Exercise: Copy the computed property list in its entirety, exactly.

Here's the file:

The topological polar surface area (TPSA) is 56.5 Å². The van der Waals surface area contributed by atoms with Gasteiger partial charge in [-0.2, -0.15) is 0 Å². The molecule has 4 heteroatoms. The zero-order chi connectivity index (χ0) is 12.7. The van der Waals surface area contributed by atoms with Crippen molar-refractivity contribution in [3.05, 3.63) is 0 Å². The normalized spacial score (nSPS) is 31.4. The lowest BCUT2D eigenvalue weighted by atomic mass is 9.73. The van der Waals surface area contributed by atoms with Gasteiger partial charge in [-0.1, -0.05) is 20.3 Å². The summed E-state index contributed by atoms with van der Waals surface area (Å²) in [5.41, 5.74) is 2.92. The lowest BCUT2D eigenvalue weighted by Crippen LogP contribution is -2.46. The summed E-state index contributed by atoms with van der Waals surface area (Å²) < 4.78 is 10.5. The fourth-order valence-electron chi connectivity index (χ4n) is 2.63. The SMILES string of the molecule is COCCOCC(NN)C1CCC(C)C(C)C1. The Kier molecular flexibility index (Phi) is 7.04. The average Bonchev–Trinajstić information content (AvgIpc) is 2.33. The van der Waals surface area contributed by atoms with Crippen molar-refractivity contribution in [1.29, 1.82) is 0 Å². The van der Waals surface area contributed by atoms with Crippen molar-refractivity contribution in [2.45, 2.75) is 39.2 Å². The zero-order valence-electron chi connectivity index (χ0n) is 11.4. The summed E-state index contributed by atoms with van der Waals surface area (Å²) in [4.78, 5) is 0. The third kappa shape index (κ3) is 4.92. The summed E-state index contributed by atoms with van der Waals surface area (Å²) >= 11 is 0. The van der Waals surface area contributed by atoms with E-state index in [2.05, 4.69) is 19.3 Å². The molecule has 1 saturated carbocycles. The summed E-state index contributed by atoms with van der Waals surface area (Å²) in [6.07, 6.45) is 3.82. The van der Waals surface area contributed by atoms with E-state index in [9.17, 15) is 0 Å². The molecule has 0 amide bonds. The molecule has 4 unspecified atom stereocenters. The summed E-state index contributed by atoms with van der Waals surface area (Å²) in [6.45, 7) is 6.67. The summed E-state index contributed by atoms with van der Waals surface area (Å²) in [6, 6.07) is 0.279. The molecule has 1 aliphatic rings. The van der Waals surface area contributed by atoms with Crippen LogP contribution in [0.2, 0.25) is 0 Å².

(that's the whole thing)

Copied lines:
The topological polar surface area (TPSA) is 56.5 Å². The van der Waals surface area contributed by atoms with Gasteiger partial charge in [-0.2, -0.15) is 0 Å². The molecule has 4 heteroatoms. The zero-order chi connectivity index (χ0) is 12.7. The van der Waals surface area contributed by atoms with Crippen molar-refractivity contribution in [3.05, 3.63) is 0 Å². The normalized spacial score (nSPS) is 31.4. The lowest BCUT2D eigenvalue weighted by atomic mass is 9.73. The van der Waals surface area contributed by atoms with Gasteiger partial charge in [-0.1, -0.05) is 20.3 Å². The summed E-state index contributed by atoms with van der Waals surface area (Å²) in [5.41, 5.74) is 2.92. The lowest BCUT2D eigenvalue weighted by Crippen LogP contribution is -2.46. The summed E-state index contributed by atoms with van der Waals surface area (Å²) < 4.78 is 10.5. The fourth-order valence-electron chi connectivity index (χ4n) is 2.63. The SMILES string of the molecule is COCCOCC(NN)C1CCC(C)C(C)C1. The Kier molecular flexibility index (Phi) is 7.04. The average Bonchev–Trinajstić information content (AvgIpc) is 2.33. The van der Waals surface area contributed by atoms with Crippen molar-refractivity contribution in [1.29, 1.82) is 0 Å². The van der Waals surface area contributed by atoms with Crippen molar-refractivity contribution in [2.45, 2.75) is 39.2 Å². The zero-order valence-electron chi connectivity index (χ0n) is 11.4. The summed E-state index contributed by atoms with van der Waals surface area (Å²) in [4.78, 5) is 0. The third kappa shape index (κ3) is 4.92. The summed E-state index contributed by atoms with van der Waals surface area (Å²) >= 11 is 0. The van der Waals surface area contributed by atoms with E-state index in [2.05, 4.69) is 19.3 Å². The molecule has 1 saturated carbocycles. The summed E-state index contributed by atoms with van der Waals surface area (Å²) in [6.07, 6.45) is 3.82. The van der Waals surface area contributed by atoms with E-state index in [9.17, 15) is 0 Å². The molecule has 0 amide bonds. The molecule has 4 unspecified atom stereocenters. The summed E-state index contributed by atoms with van der Waals surface area (Å²) in [6.45, 7) is 6.67. The summed E-state index contributed by atoms with van der Waals surface area (Å²) in [6, 6.07) is 0.279. The molecule has 1 aliphatic rings. The van der Waals surface area contributed by atoms with Crippen LogP contribution in [0.2, 0.25) is 0 Å².